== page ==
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Acute Disease

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Chronic Disease Paper

In late fall 1991, my family gathered for Thanksgiving at my grandparent's house as always. There was nothing special or memorable about that Thanksgiving except for the innocuous mention from my grandmother that she had a dull pain in her leg that seemed to be getting worse. While everyone simply brushed off the comments as a slow sign of aging, her comments were much more than that as this would be the last Thanksgiving we would spend with her. Shortly after that Thanksgiving, she was diagnosed with an aggressive and malignant form of lung cancer that had spread throughout her body and into her legs. The following August she was gone, and at the young age of 56, cancer had gone from that disease you hear about on the news, to a very real killer that had taken my grandmother.

The clinical definition of cancer is "An abnormal growth of cells which tend to proliferate in an uncontrolled way and, in some cases, to metastasize" (, 2006). Cancer is not one disease, but rather a group of more than 100 different and distinctive diseases. It can involve any tissue of the body and have many different forms in each body area. Most cancers are named for the type of cell or organ in which it starts. For instance, breast cancer or colon cancer refer to malignancies that began in the breast and colon respectively.

According to the National Cancer Institute, a total of 1,372,910 new cancer cases and 570,280 deaths were reported in the United States in 2005. The incidence and mortality rates of various types of cancer can be seen in the graph below. As available treatment options and innovations in technology continue to occur, recent trends toward decreasing mortality rates will provide hope for all those diagnosed with this deadly disease.

Cancer Type Estimated New Cases Estimated Deaths

Bladder Cancer 61,420 13,060

Breast Cancer (Male included) 212,920 - 1,720 40,970 - 460

Colon and Rectal (combined) 148,610 55,170

Endometrial Cancer (Uterine) 41,200 7,350

Kidney Cancer (renal cell) 31,890 10,530

Leukemia (all) 35,070 22,280

Lung Cancer (including bronchus) 174,470 162,460

Melanoma 62,170 7,910

Non-Hodgkin's Lymphoma 58,870 18,840

Pancreatic Cancer 33,370 32,300

Prostate Cancer 234,460 27,350

Skin Cancer (non-melanoma) >1,000,000 Not Available

Thyroid Cancer 30,180 1,500

SOURCE: National Cancer Institute

What is not depicted in the graph are the statistics that point to sharp decline in these cases over the last twelve years. Specifically, according to the National Cancer Institute, "death rates from all cancers combined declined 1.5 percent per year from 1993 to 2005 in men, compared to a 0.8 percent decline in women from 1992 to 2005" (NCI, 2005). Moreover, the Institute points to lung cancer as the leading cause of cancer deaths in both men and women. In this case, statistics illustrate that "death rates decreased for 12 of the top 15 cancers in men, and nine of the top 15 cancers in women"(2005). These advances can be attributed to several factors including breakthroughs in healthcare and pharmaceutical drugs, a more thorough understating of cancer the disease and its effects on the human body, and finally a greater degree of education on the effects of carcinogens like tobacco on the human body.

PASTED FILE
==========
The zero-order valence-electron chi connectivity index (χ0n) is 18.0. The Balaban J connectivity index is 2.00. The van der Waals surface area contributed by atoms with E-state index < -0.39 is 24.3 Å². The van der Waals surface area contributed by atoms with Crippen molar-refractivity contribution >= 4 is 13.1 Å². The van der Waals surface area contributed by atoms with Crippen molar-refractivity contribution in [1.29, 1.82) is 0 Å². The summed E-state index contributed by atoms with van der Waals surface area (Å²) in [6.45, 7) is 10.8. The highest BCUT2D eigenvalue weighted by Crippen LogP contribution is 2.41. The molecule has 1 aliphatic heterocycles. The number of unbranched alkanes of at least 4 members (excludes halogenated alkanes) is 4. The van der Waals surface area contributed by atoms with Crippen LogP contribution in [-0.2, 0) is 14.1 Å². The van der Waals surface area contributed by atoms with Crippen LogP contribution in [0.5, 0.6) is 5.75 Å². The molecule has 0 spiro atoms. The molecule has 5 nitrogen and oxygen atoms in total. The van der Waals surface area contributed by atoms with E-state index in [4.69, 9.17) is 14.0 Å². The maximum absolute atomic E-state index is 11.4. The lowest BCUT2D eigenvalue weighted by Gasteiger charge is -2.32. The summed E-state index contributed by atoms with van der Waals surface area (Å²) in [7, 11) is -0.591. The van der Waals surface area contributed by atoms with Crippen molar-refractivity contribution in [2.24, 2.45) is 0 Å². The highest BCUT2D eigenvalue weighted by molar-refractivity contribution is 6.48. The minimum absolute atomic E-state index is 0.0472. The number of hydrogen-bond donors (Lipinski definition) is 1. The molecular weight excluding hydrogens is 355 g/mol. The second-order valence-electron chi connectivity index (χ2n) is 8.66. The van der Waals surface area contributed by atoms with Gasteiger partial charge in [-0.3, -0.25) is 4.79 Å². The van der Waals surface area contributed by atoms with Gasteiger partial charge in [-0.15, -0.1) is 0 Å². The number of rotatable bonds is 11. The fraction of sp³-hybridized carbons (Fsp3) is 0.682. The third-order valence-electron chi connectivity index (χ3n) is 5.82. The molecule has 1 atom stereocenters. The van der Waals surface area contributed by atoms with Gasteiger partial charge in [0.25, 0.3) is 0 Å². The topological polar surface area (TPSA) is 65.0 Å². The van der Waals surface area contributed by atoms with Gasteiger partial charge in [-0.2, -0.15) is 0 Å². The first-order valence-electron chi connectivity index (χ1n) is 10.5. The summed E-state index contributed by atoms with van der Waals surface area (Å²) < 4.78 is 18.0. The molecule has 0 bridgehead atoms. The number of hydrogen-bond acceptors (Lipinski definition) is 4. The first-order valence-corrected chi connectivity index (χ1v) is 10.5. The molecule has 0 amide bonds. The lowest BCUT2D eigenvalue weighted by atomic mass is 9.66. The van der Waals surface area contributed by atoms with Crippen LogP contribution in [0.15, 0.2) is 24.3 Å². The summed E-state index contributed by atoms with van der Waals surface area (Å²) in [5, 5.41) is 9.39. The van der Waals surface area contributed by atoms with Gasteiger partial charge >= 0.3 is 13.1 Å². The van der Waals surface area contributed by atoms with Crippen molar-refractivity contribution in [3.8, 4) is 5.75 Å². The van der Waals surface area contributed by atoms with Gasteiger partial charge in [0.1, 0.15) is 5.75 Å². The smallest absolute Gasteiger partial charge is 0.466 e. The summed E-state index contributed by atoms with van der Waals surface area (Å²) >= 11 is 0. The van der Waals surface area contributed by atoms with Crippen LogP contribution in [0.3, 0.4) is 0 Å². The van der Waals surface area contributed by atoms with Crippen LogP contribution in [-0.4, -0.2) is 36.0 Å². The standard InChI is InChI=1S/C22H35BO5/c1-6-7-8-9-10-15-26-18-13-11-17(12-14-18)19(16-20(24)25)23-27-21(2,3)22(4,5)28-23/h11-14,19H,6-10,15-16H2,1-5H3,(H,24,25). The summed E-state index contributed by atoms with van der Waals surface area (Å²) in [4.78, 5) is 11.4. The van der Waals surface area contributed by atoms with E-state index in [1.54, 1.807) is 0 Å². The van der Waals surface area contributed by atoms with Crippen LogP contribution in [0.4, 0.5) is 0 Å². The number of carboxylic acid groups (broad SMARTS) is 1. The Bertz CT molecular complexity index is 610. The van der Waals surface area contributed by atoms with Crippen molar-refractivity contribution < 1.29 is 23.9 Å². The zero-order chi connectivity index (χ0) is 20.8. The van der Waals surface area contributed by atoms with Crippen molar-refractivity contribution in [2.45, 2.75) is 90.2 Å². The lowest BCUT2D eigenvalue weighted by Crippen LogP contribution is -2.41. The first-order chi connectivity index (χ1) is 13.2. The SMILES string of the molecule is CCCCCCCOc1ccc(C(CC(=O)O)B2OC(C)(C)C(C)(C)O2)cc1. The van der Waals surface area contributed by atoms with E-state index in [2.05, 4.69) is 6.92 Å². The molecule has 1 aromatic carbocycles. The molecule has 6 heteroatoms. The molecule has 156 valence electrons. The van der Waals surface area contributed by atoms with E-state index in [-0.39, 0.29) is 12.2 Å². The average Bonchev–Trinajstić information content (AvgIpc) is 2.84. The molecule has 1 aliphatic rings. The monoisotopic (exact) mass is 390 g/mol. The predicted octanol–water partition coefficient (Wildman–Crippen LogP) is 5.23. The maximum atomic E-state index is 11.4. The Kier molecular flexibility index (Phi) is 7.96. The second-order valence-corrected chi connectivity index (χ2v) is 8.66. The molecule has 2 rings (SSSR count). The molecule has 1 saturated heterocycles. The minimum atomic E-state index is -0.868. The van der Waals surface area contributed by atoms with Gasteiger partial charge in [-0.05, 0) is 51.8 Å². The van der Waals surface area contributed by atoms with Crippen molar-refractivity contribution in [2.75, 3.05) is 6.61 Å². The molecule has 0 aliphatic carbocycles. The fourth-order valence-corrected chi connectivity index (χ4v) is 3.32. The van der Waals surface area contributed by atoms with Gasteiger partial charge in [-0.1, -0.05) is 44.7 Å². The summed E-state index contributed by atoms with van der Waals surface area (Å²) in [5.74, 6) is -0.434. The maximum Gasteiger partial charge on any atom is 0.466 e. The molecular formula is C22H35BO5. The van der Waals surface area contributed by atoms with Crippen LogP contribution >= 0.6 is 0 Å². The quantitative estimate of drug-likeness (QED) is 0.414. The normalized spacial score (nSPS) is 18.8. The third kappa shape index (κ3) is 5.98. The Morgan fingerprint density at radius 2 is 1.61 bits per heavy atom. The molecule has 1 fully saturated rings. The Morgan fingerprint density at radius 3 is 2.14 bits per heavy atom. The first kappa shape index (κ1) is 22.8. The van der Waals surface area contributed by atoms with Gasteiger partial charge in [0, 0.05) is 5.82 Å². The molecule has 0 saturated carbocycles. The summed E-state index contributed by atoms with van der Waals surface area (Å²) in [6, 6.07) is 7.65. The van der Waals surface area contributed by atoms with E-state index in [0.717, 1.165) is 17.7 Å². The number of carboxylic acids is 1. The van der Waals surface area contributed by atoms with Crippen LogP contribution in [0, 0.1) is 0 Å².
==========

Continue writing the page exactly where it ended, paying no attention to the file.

Risk factors for cancer are numerous. Aside from the previously mentioned carcinogens such as asbestos and tobacco, other risk factors like food, genetics, environment, and exposure to radiation have also been linked to cancer. While specific details as to how cancer is formed and metastasizes through the body are still widely unknown, research is ongoing to identify these factors and educate people on how to avoid risks for developing cancer.

Cancer often has no specific symptoms, so understanding and limiting risk factors and regular medical physicals with proactive cancer screening is vital. That said, understanding which symptoms might point to cancer can mean the difference between early detection and treatment options, to a diagnosis that was too late. According to the National Cancer Institute, early detection leads to exponentially higher cure, and lower mortality rates (2005). While symptoms will vary based upon the specific type of cancer the individual has, common symptoms generally are persistent or bloody cough, blood in stool, change in bowel habits, blood in urine, unexplained anemia, lumps or discharges in affected areas, changes to mole shape or color, unexpected weight loss, night sweats, fever, headaches, bloating, or even indigestion (e-medicine, 2005). While all forms of cancer are different and present different symptoms, understanding and looking for the previously mentioned symptoms could lead to a much higher chance of success and cure.

There are many different types of cancers, with many different causes, only some of which are understood. The development of cancer is the result of complex processes in which diet and exercise can sometimes play a part. While it is unlikely that any one food will cause or prevent cancer, it is theorized that general eating habits, over a long period of time, can have a greater effect than any one food



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